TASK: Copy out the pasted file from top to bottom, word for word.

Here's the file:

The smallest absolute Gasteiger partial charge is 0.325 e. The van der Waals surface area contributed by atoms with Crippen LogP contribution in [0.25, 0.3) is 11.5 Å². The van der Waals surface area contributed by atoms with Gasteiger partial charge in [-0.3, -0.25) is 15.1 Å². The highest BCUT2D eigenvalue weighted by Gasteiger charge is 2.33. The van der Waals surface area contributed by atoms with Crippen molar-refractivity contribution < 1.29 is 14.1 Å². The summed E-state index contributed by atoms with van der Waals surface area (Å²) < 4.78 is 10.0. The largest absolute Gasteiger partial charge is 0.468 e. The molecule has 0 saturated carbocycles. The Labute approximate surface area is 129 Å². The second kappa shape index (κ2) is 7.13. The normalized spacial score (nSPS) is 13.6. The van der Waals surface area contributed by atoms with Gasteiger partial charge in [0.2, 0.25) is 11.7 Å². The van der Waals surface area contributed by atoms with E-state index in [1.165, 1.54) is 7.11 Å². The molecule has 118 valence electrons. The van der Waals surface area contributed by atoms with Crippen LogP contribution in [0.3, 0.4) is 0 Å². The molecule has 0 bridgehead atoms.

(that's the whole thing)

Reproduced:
The smallest absolute Gasteiger partial charge is 0.325 e. The van der Waals surface area contributed by atoms with Crippen LogP contribution in [0.25, 0.3) is 11.5 Å². The van der Waals surface area contributed by atoms with Gasteiger partial charge in [-0.3, -0.25) is 15.1 Å². The highest BCUT2D eigenvalue weighted by Gasteiger charge is 2.33. The van der Waals surface area contributed by atoms with Crippen molar-refractivity contribution < 1.29 is 14.1 Å². The summed E-state index contributed by atoms with van der Waals surface area (Å²) < 4.78 is 10.0. The largest absolute Gasteiger partial charge is 0.468 e. The molecule has 0 saturated carbocycles. The Labute approximate surface area is 129 Å². The second kappa shape index (κ2) is 7.13. The normalized spacial score (nSPS) is 13.6. The van der Waals surface area contributed by atoms with Gasteiger partial charge in [0.2, 0.25) is 11.7 Å². The van der Waals surface area contributed by atoms with E-state index in [1.165, 1.54) is 7.11 Å². The molecule has 118 valence electrons. The van der Waals surface area contributed by atoms with Crippen LogP contribution in [0.3, 0.4) is 0 Å². The molecule has 0 bridgehead atoms.